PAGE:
RSV, Virus

RSV Disease Overview

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RSV – a common cause of respiratory illness

Respiratory syncytial virus (RSV) is a common cause of respiratory disease affecting all ages. Infants, young children and vulnerable adults are at greatest risk of severe RSV infection.1

RSV, Infant

RSV is the most common cause of acute lower respiratory infection in infants2

Most children have had an RSV infection by 2 years of age3

RSV, stopwatch

Immune response after natural RSV infection wanes, and re-infection occurs throughout life.4,5

RSV, Older patient

Older adults are at risk of severe infection and associated complications due to age-related decline in immunity6

RSV, Patient

Adults with chronic heart or lung disease, or those with weakened immune systems are at increased risk of severe RSV infection6

Initial stages of infection are facilitated by two surface glycoproteins7

Glycoprotein, Protein, RSV

RSV is a contagious virus with multiple routes of transmission12

People infected with RSV are usually contagious for 3 to 8 days.12 Within families, RSV has been shown to spread rapidly, with older siblings or parents the most likely source of infant RSV infections.13-14

There are multiple routes of transmission12:

Patient, Cough, RSV

Coughing or sneezing spreads virus-filled droplets that then come into contact with other peoples’ noses, mouths or eyes

RSV, Sneeze,

Direct contact with nasal or oral secretions from infected people

RSV, Surfaces

Indirect contact with nasal or oral secretions from infected people; RSV can survive on hard surfaces for many hours

RSV, Patient, Cough

Typically, RSV infections in adults result in mild, cold-like symptoms which may be indistinguishable from those of other respiratory infections.15,16

Frequency of clinical manifestations of respiratory viral infections in older adults, by virus17*

Frequency of clinical manifestations of respiratory viral infections in older adults, by virus
Frequency of clinical manifestations of respiratory viral infections in older adults, by virus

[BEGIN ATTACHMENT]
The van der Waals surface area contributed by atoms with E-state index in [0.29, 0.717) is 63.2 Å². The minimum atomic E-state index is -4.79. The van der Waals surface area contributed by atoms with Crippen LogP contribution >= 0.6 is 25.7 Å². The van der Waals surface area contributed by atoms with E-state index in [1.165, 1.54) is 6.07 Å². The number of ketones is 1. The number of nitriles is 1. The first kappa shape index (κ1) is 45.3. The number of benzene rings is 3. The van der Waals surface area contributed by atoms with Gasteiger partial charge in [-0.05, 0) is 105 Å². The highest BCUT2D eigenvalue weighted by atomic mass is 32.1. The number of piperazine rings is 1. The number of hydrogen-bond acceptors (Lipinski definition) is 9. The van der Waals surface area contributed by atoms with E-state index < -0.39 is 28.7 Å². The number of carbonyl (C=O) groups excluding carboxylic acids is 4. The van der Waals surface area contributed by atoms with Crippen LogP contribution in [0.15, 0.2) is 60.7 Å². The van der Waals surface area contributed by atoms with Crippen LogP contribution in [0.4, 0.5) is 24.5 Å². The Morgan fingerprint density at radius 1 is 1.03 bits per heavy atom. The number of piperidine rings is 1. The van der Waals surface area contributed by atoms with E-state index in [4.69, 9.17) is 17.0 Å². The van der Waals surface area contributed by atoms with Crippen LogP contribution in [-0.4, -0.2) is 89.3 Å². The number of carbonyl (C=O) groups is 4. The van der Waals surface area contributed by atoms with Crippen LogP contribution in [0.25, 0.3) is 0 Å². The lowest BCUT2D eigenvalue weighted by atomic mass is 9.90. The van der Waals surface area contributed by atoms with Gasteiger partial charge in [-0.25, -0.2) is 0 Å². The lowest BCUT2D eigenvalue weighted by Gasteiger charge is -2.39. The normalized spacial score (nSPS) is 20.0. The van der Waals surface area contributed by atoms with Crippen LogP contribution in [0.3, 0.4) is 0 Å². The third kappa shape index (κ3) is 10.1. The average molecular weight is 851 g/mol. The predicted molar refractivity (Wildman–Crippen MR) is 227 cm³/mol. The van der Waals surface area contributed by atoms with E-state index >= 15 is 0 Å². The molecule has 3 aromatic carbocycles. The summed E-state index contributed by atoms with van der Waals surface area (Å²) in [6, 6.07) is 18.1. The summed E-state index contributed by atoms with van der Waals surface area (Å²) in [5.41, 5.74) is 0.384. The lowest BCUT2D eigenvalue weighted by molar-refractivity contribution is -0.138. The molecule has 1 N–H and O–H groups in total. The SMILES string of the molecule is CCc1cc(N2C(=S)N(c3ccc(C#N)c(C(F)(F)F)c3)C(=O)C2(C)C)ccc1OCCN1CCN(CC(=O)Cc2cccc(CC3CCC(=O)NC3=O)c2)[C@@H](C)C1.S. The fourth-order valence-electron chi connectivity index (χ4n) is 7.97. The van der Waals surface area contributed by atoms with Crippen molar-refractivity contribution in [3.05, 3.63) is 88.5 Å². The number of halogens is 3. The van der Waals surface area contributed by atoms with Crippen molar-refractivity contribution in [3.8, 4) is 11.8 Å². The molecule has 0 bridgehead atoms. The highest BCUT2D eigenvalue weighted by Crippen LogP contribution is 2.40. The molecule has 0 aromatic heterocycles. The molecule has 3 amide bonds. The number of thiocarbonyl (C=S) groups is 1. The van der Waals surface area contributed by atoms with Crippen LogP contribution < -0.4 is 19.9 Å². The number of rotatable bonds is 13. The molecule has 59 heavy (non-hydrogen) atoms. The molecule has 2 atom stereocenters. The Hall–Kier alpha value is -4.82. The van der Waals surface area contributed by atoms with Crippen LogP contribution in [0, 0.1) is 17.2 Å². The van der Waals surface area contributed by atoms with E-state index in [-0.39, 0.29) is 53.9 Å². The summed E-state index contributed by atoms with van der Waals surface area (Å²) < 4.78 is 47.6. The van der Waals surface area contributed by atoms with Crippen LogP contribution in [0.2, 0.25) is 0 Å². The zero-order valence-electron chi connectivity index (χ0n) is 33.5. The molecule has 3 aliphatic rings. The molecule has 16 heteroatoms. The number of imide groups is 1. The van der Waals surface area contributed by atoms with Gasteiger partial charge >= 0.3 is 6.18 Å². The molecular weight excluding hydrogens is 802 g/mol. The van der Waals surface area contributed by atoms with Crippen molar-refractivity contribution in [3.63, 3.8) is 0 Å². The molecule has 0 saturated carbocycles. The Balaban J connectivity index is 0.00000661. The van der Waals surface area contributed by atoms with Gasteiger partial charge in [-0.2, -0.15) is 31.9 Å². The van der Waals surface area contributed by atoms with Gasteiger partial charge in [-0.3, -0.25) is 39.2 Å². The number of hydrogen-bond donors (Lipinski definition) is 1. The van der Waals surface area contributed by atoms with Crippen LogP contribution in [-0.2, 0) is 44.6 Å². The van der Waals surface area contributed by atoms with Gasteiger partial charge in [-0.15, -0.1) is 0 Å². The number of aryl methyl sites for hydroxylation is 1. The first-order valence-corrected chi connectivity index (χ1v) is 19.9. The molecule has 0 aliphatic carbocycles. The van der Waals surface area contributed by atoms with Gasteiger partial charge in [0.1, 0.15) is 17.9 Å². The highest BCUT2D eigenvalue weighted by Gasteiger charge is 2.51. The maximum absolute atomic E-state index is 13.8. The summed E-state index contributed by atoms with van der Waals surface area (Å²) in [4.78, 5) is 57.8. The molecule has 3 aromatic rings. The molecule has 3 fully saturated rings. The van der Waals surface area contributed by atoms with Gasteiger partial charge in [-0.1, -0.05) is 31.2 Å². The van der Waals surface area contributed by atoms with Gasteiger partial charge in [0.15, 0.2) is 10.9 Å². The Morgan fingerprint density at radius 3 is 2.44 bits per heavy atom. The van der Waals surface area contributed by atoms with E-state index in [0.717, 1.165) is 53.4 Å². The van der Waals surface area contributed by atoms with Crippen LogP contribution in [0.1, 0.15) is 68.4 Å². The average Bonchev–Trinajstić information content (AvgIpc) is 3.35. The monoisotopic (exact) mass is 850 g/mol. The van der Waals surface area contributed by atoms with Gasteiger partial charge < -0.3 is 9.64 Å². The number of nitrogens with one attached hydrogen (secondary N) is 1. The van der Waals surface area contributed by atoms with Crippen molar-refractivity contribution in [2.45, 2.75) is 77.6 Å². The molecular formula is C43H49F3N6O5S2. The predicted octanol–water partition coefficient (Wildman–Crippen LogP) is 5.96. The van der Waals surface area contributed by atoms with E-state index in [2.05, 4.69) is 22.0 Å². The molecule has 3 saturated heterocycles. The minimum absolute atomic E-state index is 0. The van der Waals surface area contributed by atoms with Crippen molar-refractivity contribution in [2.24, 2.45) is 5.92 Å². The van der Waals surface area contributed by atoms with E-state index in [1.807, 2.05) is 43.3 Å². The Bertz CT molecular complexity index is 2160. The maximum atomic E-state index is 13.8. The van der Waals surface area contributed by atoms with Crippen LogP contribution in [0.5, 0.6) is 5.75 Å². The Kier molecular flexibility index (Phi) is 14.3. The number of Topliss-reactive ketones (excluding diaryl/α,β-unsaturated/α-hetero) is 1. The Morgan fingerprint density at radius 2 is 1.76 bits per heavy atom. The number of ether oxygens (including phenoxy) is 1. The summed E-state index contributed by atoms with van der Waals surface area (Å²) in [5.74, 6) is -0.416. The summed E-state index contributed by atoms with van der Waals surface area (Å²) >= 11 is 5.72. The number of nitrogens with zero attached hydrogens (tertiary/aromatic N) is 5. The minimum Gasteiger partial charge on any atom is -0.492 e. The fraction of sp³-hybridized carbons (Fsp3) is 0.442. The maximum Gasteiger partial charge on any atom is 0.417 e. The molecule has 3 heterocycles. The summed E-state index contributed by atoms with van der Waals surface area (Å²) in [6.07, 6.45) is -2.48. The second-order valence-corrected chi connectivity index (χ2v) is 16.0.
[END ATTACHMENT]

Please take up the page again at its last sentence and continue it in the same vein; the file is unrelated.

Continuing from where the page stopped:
*These results were published by Kodama F et al. 2017.17 The table was independently created for GSK from the original data

However, RSV can lead to serious conditions, such as:6,15

RSV, Lungs

Lower-respiratory tract infection (e.g., pneumonia)

RSV, Heart

Exacerbation of congestive heart failure (CHF)

RSV, Inhaler

Exacerbations of asthma or chronic obstructive pulmonary disease (COPD)

Epidemiology of RSV


RSV seasons vary by region, peaking during winter in temperate climates18

Globally, seasonal RSV epidemics within most regions remain relatively consistent with some year-to-year variation. In the US, RSV season onset, duration, and peak incidence varies.

RSV, Graph, USA, Seasonality

Graph above was reproduced from Baker RE et al.Nat Commun 2019, under a Creative Commons Attribution License (

Pathogenesis and immune response to RSV

Neutrophils and eosinophils contribute to RSV pathogenesis20

RSV replicates almost exclusively in apical ciliated epithelial cells20

RSV, Pathogenesis, Inflammation

RSV causes a neutrophil-intensive inflammation of the airways.

The degree of inflammation correlates with severity of infection.

Lower airway obstructions are caused by cellular inclusions consisting of mucus, DNA, and cell debris that mainly derives from this neutrophil infiltration20

RSV, airways, inflammation

RSV infection can also be accompanied by eosinophilia, which is particularly marked in the most severe cases.20

RSV, eosinophilia

Humoral and cell-mediated immune responses are necessary to clear RSV infection20-22

RSV, Pathogenesis, Inflammation

Neutralizing antibodies (nAbs) help prevent RSV infection through the inhibition of viral replication. nAbs inhibit the entry and spread of RSV in the human airway epithelium.22

RSV specific T-cell response reduces disease severity through promotion of viral clearance22

APC = antigen-presenting cell; CD8+ T cell = cytotoxic T cell; IgA/E/G = immunoglobulin A/E/G.
Republished with permission of American Society for Microbiology, from Russell CD et al. Clin Microbiol Rev 2017;30:481–502.


COPD, chronic obstructive pulmonary disorder; CHF, congestive heart failure; DNA, deoxyribonucleic acid; LRTI, lower respiratory tract infection; RSV, respiratory syncytial virus; URTI, upper respiratory tract infection


  1. Walsh EE. Clin Chest Med 2017;38:29–36.
  2. Nair H et al. Lancet 2010;375:1545–1555.
  3. CDC, 2020. RSV in infants and young children. Accessed July 2022.
  4. Graham BS. Immunol Rev 2011;239:149–166.
  5. Anderson LJ et al. Vaccine 2013;31S:B209–B215.
  6. CDC, 2020. RSV in older adults and adults with chronic medical conditions. Accessed July 2022.
  7. McLellan JS et al. Curr Top Microbiol Immunol 2013;372:83–104.
  8. Graham BS et al.Curr Opin Immunol 2015;35:30–38.
  9. Mejias A et al. Ann Allergy Asthma Immunol 2020;125:363–346
  10. Tian J et al. J Gen Virol 2013;94:1691–1700.
  11. Battles MB, McLellan JS. Nat Rev Microbiol 2019;17:233–245.
  12. CDC, 2018. RSV transmission. Accessed July 2022.
  13. Barr R et al.Ther Adv Infect Dis 2019;6:1–9.
  14. Heikkinen T et al. Open Forum Infect Dis 2015;2:ofu118.
  15. CDC, 2018. RSV – For Healthcare Providers. Accessed July 2022.
  16. Henrickson KJ, et al. Pediatr Infect Dis J. 2007:26:S36-S40.
  17. Baker RE et al. Nat Commun 2019;10:5512.
  18. Obando-Pacheco P et al.J Infect Dis 2018;217:1356–1364
  19. Griffiths C et al. Clin Microbiol Rev 2017;30:277–319.
  20. Russell CD et al. Clin Microbiol Rev 2017;30:481–502.
  21. Openshaw PJM et al. Annu Rev Immunol. 2017 Apr 26;35:501-532.